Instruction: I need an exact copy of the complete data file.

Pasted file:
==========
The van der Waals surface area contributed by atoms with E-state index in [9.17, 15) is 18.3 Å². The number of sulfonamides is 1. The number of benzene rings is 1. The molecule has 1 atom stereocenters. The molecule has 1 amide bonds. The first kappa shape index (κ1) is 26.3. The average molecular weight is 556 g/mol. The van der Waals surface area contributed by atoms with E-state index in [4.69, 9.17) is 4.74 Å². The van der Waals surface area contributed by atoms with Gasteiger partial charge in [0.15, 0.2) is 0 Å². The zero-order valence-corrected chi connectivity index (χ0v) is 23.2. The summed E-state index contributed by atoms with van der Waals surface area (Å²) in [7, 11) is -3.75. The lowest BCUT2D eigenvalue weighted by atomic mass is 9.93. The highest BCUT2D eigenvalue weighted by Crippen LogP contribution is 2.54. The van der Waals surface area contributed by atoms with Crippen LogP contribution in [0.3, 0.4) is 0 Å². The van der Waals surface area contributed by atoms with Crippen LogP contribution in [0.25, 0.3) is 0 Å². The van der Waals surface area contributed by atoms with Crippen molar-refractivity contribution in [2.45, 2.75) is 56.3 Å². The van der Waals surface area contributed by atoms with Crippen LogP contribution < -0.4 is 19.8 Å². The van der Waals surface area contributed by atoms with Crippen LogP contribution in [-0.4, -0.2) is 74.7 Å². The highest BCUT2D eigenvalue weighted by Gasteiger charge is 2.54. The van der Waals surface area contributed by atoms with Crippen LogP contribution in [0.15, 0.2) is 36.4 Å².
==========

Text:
The van der Waals surface area contributed by atoms with E-state index in [9.17, 15) is 18.3 Å². The number of sulfonamides is 1. The number of benzene rings is 1. The molecule has 1 atom stereocenters. The molecule has 1 amide bonds. The first kappa shape index (κ1) is 26.3. The average molecular weight is 556 g/mol. The van der Waals surface area contributed by atoms with E-state index in [4.69, 9.17) is 4.74 Å². The van der Waals surface area contributed by atoms with Gasteiger partial charge in [0.15, 0.2) is 0 Å². The zero-order valence-corrected chi connectivity index (χ0v) is 23.2. The summed E-state index contributed by atoms with van der Waals surface area (Å²) in [7, 11) is -3.75. The lowest BCUT2D eigenvalue weighted by atomic mass is 9.93. The highest BCUT2D eigenvalue weighted by Crippen LogP contribution is 2.54. The van der Waals surface area contributed by atoms with Crippen LogP contribution in [0.3, 0.4) is 0 Å². The van der Waals surface area contributed by atoms with Crippen LogP contribution in [0.25, 0.3) is 0 Å². The van der Waals surface area contributed by atoms with Crippen molar-refractivity contribution in [2.45, 2.75) is 56.3 Å². The van der Waals surface area contributed by atoms with Crippen LogP contribution < -0.4 is 19.8 Å². The van der Waals surface area contributed by atoms with Crippen LogP contribution in [-0.4, -0.2) is 74.7 Å². The highest BCUT2D eigenvalue weighted by Gasteiger charge is 2.54. The van der Waals surface area contributed by atoms with Crippen LogP contribution in [0.15, 0.2) is 36.4 Å².